I have been hearing this phrase since I was a little boy - “The Show Must Go On”. As I grew up, I understood its meaning but didn’t really agree to it. Over the years I watched many different “shows” some of which earned my admiration and others my disdain, I wondered why must the show always go on.
What is the need for a show to go on if it’s really bad? What if the team behind the project has run into real difficulties, why should they make a superhuman effort just so the show can go on? These and other such questions came to my mind and for some time I decided the age-old maxim was not correct - the show must go on but only if it deserves it.
And then, I stepped into the filmmaking arena myself. In a very small way, I started doing the same things that all these filmmakers and TV producers and stage directors had been doing for years and years. And...I started to learn!
In the short time I have been doing this I have learnt many new things. Lots of technical things, of course, but along with them some deep, philosophical things as well without which I doubt if anyone can become successful in the film industry.
One such thing is the real meaning of the expression - The Show Must Go On!
A film project, even a short film with no budget to speak of, involves many people. While the motivation and skill of these people varies greatly they do have one important thing in common - the project. They work together and give it their best to finish the project successfully.
Regardless of the worthiness of the project itself a lot of hard work goes into the project. There are undoubtedly difficulties on the way but they must be surmounted because giving up means letting down so many people. That’s one reason. There are others.
No matter how bad a show might be, if it gives rise to one cameraman, one director, or one writer, who in his/her turn goes on to make great works of art in the future, the show deserves to go on. And this is usually the case. I won’t cite examples because there are way too many, but we all know that good actors, good technicians or good filmmakers have come up from bad failures before.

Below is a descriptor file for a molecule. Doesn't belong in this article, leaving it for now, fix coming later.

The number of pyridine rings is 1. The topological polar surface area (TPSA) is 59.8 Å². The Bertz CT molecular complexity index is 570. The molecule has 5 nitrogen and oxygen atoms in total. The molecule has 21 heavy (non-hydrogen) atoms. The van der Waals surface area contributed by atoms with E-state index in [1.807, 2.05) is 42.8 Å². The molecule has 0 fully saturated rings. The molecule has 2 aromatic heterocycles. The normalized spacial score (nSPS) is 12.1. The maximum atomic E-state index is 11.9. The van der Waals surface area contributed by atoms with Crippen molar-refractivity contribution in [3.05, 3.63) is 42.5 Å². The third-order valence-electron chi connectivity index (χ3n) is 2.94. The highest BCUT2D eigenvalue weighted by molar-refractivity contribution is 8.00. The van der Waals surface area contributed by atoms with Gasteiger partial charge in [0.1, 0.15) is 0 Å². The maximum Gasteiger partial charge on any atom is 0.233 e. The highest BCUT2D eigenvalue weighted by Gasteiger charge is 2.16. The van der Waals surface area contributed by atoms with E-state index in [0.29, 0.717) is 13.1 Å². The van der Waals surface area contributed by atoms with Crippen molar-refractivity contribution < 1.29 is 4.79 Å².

A film is a work of art, it may be turn out to be a bad film but in the process of making it, it may teach some very valuable lessons to its makers. We all learn by making mistakes and during the course of one bad project one inexperienced director may step on the path to be the next Spielberg.
For me the expression has very personal and alas tragic meaning.
When my first project “The Third Angle” was underway, I received news from home that my father had suddenly passed away. I have no words that would justify my emotions at the moment! I was very close to my father and this without the shadow of a doubt was the darkest, bleakest day of my life!
To make matters worse, my family lives in India and I was here in the UK. There was no way I could get there in time for anything!
To make matters still worse, I had second auditions scheduled for that night and my team had been working hard on the pre-production. The morning and afternoon hours were spent in a state that I don’t want to describe here but when coherent thinking returned I weighed my choices. I could cancel the project or I could go ahead with it.
I should mention that the project was on a very tight deadline in order to finish it before BFI deadline for short films for the London Film Festival 2011. My absence, since I was the writer and director, would hurt the project.
At that time, I began to realize many things at once.
I realized that I could not let my whole team down for my private grief, not to mention the actors we had already selected and the ones who were coming to audition tonight.
I realized that my father would have seriously disapproved of backing out of my commitment to these people.
I realized that I myself needed this project in order to keep myself distracted and keep my sanity.
I realized that not only I would have to carry on with the project, I could not even tell anyone about my private problems.
The post is getting long, let me conclude in brief. We had auditions that night and selected the remaining actors. I only told my friend Elaine, who was my first AD on the project and a close friend, that I would have to travel to India for a week and why. Elaine took care of rehearsals in my absence and I came back in time to start the filming.
We had many more problems with that project, but ultimately we finished it, I did post-processing on it myself and posted the DVD to BFI London Film Festival on the very last date!